Gone with the Wind? The Supreme Court Agrees to Review the EPA’s Power to Regulate Carbon Emissions Under the Clean Air Act

November 7, 2021 by Yanai Ben Gigi

Smokestacks at an industrial plant

The Supreme Court will soon hear a case that may alter the regulation of carbon dioxide emissions under the Clean Air Act and expand the reach of the nondelegation doctrine.

In April 2021, West Virginia filed a petition for certiorari, which the Supreme Court granted.[1] The petition challenges the United States Court of Appeals for the District of Columbia Circuit’s (“D.C. Circuit”) decision in American Lung Ass’n v. EPA,[2] interpreting the Clean Air Act (CAA) § 111(a), (d); 42 U.S.C. § 7411(a), (d).

In American, the D.C. Circuit reviewed the Environmental Protection Agency’s decision to issue a new emissions standard for existing stationary sources of air pollution, like powerplants and factories, after the agency had concluded that the language of the Clean Air Act did not support its previous policy. [3] Under the Clean Air Act, the EPA limits the permissible pollution rates of new and existing stationary sources.[4] To do so, the agency sets pertinent “standards of performance” which these sources must observe.[5] The EPA sets the standards for new stationary sources directly. However, the Clean Air Act “create[d] a partnership between the EPA and states…the EPA establishes emission guidelines, and the states take the lead on implementing them.” 80 Fed. Reg. 64,662 (Oct. 23, 2015). In short, the EPA determines the standard, and the states then submit a plan implementing the EPA standard for existing sources.[6]

In 2015, the EPA established the Clean Power Plan, a standard to regulate greenhouse emissions from existing sources.[7] The agency combined three measures to establish the “best system of emissions reduction”: (1) improving heat rates; (2) using natural gas in steam plants; (3) using new-zero emitting renewable sources in fossil-fuel-fired plants. The standard was viewed as impervious to costs; numerous parties unsuccessfully petitioned the D.C. Circuit to stay its operation. Subsequently, West Virginia successfully petitioned the Supreme Court to stay the plan.[8]  In 2019, the EPA repudiated the Clean Power Plan, arguing that the statute’s language only allowed it to set standards that were “source-specific,” and published a different rule accordingly.[9]

Two years later, in American, the D.C. Circuit rejected the EPA’s basis for repudiating the Clean Power Plan.[10] The D.C. Circuit found that nothing in the Clean Air Act’s text constrained the EPA to set only “source-specific” standards.[11] The D.C. Circuit vacated and remanded the EPA’s new rule.[12] EPA sought to initiate a new rule-making process, stated that it would not reinstate the Clean Power Plan, and successfully moved to stay the D.C. Circuit’s vacatur.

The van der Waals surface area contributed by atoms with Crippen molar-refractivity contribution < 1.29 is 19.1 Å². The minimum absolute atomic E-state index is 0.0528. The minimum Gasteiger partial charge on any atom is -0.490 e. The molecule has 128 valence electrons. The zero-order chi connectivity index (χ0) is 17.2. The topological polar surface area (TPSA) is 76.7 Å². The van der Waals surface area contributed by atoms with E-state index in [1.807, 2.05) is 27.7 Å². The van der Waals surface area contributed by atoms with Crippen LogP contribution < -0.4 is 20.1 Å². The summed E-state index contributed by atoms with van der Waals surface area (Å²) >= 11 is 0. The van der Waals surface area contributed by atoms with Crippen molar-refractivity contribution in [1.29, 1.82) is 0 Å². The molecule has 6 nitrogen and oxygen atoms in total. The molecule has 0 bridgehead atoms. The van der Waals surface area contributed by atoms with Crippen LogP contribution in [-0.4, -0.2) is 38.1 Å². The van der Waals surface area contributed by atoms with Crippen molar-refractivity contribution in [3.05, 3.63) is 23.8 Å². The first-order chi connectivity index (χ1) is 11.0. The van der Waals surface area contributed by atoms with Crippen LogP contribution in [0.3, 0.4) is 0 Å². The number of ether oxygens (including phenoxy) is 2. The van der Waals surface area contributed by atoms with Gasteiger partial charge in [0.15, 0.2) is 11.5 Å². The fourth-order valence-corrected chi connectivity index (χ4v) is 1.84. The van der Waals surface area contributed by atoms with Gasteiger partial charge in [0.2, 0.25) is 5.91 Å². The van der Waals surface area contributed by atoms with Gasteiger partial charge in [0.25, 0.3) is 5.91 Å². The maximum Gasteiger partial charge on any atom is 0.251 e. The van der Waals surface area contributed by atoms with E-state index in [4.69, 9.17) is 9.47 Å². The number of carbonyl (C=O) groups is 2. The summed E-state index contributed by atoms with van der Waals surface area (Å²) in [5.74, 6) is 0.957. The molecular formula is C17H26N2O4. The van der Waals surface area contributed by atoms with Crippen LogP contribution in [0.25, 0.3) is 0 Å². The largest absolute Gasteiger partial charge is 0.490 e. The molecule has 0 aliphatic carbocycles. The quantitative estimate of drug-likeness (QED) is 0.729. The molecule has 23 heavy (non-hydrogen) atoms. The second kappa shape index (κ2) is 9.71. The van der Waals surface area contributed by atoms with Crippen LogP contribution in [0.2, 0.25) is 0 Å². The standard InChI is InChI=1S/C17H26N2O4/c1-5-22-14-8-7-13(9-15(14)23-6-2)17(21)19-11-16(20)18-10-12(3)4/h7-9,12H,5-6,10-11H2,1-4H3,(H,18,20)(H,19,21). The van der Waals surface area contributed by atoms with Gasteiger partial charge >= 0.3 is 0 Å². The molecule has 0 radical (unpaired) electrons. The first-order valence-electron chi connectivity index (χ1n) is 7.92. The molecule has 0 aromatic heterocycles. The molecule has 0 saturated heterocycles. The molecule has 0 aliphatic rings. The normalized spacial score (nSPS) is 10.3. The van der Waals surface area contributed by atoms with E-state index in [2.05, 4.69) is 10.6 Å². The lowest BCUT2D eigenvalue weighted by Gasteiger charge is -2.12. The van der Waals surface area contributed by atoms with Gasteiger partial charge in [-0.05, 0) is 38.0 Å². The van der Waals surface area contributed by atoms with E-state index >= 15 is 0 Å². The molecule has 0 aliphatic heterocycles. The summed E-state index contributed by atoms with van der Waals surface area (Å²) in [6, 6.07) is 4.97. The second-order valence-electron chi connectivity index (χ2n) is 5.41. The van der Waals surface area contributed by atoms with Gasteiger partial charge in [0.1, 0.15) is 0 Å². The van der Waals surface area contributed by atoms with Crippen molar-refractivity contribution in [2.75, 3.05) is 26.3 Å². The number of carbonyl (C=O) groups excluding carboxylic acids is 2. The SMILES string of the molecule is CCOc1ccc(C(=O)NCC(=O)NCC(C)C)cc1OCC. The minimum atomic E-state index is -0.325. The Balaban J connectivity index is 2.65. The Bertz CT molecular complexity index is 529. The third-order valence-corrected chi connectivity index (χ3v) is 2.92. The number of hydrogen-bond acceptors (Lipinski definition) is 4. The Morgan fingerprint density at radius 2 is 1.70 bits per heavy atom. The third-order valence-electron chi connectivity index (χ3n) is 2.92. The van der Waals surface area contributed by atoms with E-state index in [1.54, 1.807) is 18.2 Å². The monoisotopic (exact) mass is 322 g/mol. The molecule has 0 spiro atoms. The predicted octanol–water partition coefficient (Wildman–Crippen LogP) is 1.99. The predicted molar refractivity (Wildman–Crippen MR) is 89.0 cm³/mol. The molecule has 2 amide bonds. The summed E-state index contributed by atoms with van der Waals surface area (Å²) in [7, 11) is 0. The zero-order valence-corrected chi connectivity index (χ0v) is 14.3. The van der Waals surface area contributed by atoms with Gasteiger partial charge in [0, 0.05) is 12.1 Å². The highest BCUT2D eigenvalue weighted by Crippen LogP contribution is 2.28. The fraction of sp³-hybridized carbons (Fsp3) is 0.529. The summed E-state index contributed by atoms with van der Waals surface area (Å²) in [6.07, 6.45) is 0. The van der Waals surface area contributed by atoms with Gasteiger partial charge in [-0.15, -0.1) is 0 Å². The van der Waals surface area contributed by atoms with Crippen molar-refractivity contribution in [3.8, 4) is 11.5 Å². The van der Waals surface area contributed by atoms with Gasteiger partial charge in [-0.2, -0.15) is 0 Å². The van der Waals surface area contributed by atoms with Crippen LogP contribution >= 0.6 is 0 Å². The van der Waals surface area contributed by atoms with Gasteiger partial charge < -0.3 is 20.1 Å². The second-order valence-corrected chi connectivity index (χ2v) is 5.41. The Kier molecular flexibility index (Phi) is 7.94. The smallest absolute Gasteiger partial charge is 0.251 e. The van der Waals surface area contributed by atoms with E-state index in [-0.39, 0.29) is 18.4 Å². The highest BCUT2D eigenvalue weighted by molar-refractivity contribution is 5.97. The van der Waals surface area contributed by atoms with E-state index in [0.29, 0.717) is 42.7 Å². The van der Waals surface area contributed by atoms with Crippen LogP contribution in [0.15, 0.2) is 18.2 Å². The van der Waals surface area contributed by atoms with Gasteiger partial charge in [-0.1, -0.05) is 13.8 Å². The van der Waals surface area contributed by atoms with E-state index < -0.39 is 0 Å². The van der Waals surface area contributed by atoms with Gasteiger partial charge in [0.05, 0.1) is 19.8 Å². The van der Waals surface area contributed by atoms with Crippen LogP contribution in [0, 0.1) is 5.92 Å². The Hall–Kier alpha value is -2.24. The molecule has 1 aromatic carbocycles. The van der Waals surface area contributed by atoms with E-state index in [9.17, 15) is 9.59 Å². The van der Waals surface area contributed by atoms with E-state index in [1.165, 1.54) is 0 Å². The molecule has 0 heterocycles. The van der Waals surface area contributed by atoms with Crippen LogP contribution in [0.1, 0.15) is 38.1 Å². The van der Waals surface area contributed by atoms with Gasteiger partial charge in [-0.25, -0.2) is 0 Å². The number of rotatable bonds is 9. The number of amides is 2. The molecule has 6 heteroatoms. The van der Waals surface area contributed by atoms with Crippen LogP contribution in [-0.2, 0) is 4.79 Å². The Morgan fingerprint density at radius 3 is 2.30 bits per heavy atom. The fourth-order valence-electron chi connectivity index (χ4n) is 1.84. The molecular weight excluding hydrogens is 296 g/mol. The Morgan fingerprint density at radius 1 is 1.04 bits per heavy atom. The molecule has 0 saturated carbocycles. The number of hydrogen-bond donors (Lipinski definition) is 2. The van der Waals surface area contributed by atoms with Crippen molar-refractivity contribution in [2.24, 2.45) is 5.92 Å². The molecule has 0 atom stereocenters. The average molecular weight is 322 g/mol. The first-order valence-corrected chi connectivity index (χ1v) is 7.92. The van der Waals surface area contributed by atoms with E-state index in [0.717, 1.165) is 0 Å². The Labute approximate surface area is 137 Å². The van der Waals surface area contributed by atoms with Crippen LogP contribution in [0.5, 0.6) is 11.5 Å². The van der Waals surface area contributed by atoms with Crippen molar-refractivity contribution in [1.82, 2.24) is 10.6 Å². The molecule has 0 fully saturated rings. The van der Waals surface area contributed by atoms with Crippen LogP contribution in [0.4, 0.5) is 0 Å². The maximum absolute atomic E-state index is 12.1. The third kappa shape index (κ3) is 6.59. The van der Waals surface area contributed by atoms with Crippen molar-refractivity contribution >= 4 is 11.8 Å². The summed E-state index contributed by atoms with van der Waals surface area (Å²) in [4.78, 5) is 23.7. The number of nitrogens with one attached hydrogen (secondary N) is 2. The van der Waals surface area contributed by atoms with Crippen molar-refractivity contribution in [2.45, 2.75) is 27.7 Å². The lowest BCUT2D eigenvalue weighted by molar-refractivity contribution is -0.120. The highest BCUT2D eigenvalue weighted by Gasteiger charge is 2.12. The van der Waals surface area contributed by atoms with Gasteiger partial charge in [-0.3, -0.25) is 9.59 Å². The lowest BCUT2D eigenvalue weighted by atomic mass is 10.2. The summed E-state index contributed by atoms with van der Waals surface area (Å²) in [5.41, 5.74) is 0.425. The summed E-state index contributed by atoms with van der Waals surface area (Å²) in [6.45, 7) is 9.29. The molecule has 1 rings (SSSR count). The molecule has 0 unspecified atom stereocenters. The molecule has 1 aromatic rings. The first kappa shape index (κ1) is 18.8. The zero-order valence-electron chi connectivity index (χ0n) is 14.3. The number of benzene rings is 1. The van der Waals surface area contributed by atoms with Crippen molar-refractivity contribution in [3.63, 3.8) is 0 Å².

In its petition for certiorari, West Virginia relies on the language and the structure of the Clean Air Act to argue that the Act created two types of programs: target-based, directing a specific result, and process-based, requiring improving processes and controls over time.[13] According to West Virginia, the latter programs—under which the “existing stationary sources” allegedly fall—are wholly “source-specific programs.”[14] West Virginia argues that even though the EPA was not going to reinstate the Clean Power Plan, the D.C. Court has given the agency a mandate to promulgate its substantial equivalent. Most significantly, West Virginia argues that if the D.C. Circuit’s interpretation of the statute is correct, the EPA’s discretion would be so wide-ranging and amorphous that it would violate the Supreme Court’s recent nondelegation case law.[15] In response, the EPA has argued that West Virginia has no standing, as the Clean Power Plan has been repudiated.[16] The EPA also argued that the petition was premature, as the rule-making process was ongoing and its results speculative.[17]

If the Supreme Court complies with West Virginia’s request and issues a decision on the merits of the case, some of the open questions plaguing the Clean Air Act’s caselaw and the modern nondelegation doctrine may be answered at last.




[1] See Petition for a Writ of Certiorari at 1, West Virginia v. EPA, No. 20-1530 (U.S. Apr. 29, 2021).

[2] F.3d 914 (D.C. Cir. 2021).

[3] Id. at 945 (Citing the EPA’s statement that “[t]he Agency now recognizes that Congress ‘spoke to the precise question’ of the scope [of the section] . . .  and clearly precluded the unsupportable reading of that provision asserted [previously].”)

[4] See CAA § 111(b)(1), (d)(1); 42 U.S.C. § 7411(b)(1), (d)(1).

[5] See CAA § 111(a)(1); 42 U.S.C. § 7411, defining “standard[s] of performance,” meaning “standard of emissions of air pollutants which reflects the degree of emission limitation achievable through the application of the best system of emission reduction which . . . the Administrator determines has been adequately demonstrated.”

[6] See CAA § 111(d)(1); 42 U.S.C. § 7411(d)(1); see also Am. Lung Ass’n, 985 F.3d at 931–32.

[7] See 80 Fed. Reg. 64,662 (Oct. 23, 2015).

[8] See Petition Application at 36, West Virginia v. EPA, 136 S. Ct. 1000 (2016) (No. 15A773).

[9] See Am. Lung Ass’n, 985 F.3d at 945–46.

[10] Id.

[11] Id.

[12] Id. at 995.

[13] See Petition, supra note 1, at 3–4.

[14]  Id. at 5.

[15] Id. at 32–35.

[16] See Brief for the Federal Respondents in Opposition at 17–19, West Virginia v. EPA, No. 20-1530 (U.S. Aug. 05, 2021).

[17] Id. at 20–22.